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Education


The Medina school board's unusual step is unlikely to keep it out of court
Requirements of the open meetings law may now have been  met, but the superintendent says the board is trying to give itself cover
by WKSU's M.L. SCHULTZE


Web Editor
M.L. Schultze
 
The dispute over the Medina school superintendent's contract is likely heading to court.
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In The Region:

The Medina school board has taken the unusual step of invalidating a contract it now says it approved illegally. But, as WKSU’s M.L. Schultze reports, the dispute over the superintendent’s contract is far from over.

SCHULTZE: The unusual step and where it's headed

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The Medina Board of Education has been taking a lot of heat since the action it took at its Jan. 7 meeting became public six weeks later.

The board had unanimously approved a new five-year contract with Superintendent Randy Stepp that included an $83,000 signing bonus.

But the contract wasn’t on the agenda before the meeting. The board didn’t specify why it was going into executive session during the meeting. And after the meeting, the minutes didn’t reflect what happened.

This week, the school board acknowledged what many have claimed, that the whole thing violated the state’s open meetings law. And then the board went a step further – rescinding the contract.

A rarity
Dave Marburger of Cleveland has been practicing first amendment and open government law for 30 years. He says the Medina case as unusual on several fronts.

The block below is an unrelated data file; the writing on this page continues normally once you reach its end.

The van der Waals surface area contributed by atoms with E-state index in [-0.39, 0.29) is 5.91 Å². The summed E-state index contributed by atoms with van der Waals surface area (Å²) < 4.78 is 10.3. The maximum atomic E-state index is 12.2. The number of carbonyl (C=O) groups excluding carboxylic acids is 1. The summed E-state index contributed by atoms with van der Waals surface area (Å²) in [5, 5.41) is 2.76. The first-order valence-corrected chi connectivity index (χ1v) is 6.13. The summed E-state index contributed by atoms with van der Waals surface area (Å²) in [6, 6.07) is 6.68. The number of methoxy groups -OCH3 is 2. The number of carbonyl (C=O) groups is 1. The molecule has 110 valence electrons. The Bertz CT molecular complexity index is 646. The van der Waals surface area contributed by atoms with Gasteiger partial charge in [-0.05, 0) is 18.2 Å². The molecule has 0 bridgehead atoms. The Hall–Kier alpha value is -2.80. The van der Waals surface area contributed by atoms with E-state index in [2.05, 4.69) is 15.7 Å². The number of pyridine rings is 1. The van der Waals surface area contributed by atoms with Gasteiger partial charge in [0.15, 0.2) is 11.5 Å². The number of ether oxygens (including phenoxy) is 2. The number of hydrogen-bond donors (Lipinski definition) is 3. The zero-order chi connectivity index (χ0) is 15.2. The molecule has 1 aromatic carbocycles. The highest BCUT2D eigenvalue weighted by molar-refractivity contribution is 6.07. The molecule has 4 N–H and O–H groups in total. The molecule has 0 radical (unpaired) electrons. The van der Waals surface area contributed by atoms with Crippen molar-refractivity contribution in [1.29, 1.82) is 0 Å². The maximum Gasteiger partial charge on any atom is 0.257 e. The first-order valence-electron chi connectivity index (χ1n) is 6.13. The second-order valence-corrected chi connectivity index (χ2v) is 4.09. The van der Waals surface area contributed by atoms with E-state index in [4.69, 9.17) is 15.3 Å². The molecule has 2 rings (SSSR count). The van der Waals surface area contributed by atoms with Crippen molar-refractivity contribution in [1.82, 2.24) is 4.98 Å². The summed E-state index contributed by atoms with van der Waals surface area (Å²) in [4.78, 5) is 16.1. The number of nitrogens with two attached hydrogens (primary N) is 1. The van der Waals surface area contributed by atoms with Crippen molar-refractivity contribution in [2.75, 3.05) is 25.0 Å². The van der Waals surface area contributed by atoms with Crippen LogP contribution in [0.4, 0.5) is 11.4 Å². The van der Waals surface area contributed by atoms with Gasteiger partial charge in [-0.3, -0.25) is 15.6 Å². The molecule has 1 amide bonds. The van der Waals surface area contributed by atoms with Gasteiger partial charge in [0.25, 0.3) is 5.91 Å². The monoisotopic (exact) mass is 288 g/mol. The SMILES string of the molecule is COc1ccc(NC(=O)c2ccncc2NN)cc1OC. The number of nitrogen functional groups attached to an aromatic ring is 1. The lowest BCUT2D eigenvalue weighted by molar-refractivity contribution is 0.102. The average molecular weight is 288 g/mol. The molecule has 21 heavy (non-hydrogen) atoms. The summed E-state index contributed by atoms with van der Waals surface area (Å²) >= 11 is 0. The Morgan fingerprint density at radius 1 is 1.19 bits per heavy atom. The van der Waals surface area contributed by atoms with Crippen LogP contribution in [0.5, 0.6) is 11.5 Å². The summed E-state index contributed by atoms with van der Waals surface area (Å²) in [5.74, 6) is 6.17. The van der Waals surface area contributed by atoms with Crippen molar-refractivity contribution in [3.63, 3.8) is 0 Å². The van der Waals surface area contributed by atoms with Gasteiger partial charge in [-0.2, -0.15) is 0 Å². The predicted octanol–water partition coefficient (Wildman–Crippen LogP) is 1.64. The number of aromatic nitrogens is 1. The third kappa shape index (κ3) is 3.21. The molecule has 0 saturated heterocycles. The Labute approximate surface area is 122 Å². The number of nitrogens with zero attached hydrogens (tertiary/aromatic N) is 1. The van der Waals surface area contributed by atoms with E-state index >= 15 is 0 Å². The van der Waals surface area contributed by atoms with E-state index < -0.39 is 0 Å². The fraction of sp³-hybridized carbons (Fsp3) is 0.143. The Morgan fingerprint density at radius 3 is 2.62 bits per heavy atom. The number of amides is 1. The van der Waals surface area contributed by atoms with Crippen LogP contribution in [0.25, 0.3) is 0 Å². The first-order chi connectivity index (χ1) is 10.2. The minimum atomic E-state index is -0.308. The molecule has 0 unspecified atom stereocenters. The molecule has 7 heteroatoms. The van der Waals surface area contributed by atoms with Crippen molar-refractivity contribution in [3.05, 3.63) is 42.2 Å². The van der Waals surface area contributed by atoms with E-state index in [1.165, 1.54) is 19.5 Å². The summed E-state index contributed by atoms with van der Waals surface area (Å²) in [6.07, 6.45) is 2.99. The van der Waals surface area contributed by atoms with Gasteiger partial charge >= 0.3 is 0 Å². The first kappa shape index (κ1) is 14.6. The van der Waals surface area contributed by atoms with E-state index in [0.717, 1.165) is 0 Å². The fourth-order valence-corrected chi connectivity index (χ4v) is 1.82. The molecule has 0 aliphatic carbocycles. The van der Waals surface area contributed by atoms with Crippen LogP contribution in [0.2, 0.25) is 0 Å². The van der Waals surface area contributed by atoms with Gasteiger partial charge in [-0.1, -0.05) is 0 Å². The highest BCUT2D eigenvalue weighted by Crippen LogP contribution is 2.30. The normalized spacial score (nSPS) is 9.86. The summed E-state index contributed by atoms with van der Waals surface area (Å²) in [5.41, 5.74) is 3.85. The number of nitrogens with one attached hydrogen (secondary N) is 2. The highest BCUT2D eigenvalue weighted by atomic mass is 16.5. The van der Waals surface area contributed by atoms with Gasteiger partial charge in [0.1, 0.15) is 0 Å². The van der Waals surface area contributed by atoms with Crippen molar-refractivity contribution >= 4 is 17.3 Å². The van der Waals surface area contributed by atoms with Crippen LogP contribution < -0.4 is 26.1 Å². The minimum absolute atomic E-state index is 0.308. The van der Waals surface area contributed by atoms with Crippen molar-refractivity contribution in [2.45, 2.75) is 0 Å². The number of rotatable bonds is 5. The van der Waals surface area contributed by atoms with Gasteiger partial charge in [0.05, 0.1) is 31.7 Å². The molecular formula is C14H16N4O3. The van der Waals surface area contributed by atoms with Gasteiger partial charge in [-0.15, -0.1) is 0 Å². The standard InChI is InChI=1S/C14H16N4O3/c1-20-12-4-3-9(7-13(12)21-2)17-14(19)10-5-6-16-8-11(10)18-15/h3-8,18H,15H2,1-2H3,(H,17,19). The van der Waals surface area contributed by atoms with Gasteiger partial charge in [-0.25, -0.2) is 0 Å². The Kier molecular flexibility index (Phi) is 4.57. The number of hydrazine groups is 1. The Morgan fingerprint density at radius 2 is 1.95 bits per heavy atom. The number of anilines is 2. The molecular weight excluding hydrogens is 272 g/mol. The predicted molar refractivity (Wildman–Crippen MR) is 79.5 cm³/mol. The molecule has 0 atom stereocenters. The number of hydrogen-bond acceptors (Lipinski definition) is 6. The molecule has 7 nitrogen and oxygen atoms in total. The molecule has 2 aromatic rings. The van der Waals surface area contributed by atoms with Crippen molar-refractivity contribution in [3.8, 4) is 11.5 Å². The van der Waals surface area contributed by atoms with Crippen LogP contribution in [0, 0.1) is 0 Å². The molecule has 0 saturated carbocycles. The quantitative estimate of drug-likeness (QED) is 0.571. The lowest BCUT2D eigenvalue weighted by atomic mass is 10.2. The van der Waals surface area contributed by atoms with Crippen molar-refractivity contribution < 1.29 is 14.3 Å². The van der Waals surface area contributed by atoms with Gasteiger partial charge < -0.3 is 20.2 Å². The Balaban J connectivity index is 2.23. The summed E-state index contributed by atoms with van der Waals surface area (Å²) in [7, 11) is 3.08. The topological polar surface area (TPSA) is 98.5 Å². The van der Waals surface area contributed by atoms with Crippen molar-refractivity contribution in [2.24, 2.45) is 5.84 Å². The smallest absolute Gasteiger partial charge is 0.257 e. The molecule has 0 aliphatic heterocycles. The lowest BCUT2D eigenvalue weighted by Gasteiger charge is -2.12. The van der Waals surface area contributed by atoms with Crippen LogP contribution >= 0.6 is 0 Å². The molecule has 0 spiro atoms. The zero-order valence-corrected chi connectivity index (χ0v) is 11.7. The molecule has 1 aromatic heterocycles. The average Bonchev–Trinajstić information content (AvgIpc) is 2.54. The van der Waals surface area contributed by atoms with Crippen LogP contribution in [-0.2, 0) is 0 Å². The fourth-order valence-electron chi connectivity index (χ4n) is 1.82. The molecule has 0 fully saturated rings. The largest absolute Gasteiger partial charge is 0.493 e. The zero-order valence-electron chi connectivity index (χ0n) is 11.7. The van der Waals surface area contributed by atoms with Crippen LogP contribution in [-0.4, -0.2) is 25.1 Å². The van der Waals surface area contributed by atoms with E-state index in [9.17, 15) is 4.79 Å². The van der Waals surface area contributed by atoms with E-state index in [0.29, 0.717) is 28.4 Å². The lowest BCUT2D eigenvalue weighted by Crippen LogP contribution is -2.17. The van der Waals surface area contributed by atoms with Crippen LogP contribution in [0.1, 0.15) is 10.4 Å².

“Even when, as a matter of law, the act is invalid and their lawyer knows it is, it is rare for the public body to acknowledge that they made mistake,” he said. Even rarer, he said, is a government to undo “the act on their own.”   

Dennis Hetzel is executive director of the Ohio Newspaper Association and president of the Ohio Coalition for Open Government. He says cases like this one often end in do-overs, with local governments trying to go back to affirm their actions.

“If a board does kind of an ‘Oh whoops’ --  and often it is innocent, they realize after the fact that they went too far and they shouldn’t have done what they did -- they just simply quickly correct it.” And he said the courts often respond: "There’s no significant damage, … you corrected it, it’s moot, don’t do it again.'"

A different legal threat now
But the Medina board’s action is now likely to be in court on a totally different basis. Superintendent Stepp, who is on paid leave, says the deal was valid, and the board is trying to “profit from their mistake and remove themselves from a legal obligation to uphold a contract that they willfully and unanimously approved.”

Stepp said in an email that the dispute is in the hands of his lawyer so he can’t comment further.


Related WKSU Stories

Controversy, spending and contracts diminish chances for Medina's levy
Tuesday, April 9, 2013

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